A recent New York Times article called “Medicating Women’s Feelings” offered some startling statistics. One in four women in the U.S. takes a psychiatric (anti-depressant, anti-anxiety, etc.) drug compared to one in seven men. In addition, women are twice as likely to be diagnosed with depression or anxiety than men.
The author of this article—as well as a book called “Moody Bitches: The Truth About the Drugs You’re Taking, the Sleep You’re Missing, the Sex You’re Not Having, and What’s Really Making You Crazy”—is Julie Holland, MD, a New York psychiatrist in practice for 20 years. She concedes that psychiatric drugs are needed by some to live normal lives, but for many women, these medications simply aren’t necessary.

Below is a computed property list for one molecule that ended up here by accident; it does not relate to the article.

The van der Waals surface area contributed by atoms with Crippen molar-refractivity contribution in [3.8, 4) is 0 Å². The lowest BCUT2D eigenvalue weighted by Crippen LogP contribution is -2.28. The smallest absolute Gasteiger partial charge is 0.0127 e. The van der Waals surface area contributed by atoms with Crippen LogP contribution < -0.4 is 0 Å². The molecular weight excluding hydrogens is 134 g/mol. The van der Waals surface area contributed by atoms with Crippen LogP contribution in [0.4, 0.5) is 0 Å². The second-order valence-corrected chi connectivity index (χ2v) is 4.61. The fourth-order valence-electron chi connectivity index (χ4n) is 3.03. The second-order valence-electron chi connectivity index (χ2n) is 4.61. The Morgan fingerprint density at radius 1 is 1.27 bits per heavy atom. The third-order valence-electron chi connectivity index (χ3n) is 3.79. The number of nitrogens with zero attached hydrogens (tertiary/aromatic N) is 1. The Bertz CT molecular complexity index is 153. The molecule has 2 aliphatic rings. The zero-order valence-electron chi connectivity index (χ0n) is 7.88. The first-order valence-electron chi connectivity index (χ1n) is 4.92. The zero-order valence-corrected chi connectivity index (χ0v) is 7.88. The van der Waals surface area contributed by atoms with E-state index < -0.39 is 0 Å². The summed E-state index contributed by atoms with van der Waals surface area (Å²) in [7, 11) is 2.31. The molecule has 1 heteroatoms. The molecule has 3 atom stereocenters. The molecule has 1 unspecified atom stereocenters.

Here’s what she points out in her article: “When we are overmedicated, our emotions become synthetic….What we need is more empathy, compassion, receptivity, emotionality, and vulnerability, not less.” When we lose touch with our feelings, our ability to perceive injustices and immoral activities is deadened, she notes. And changing our world for the better happens when we become angry and upset about the problems that harm us and our fellow human beings.
Dr. Holland says, “We need to stop labeling our sadness and anxiety as uncomfortable symptoms and to appreciate them as a healthy, adaptive part of our biology.” I absolutely agree.
So the next time you feel overwhelmed, depressed, or anxious, call a friend and take a walk in nature. Talk about your feelings with a close friend or therapist. Write in a journal. Cook a nice meal. Go ahead and cry. Don’t reach for a quick-fix pill to numb your emotions. Celebrate your feelings. They are what make you feel alive!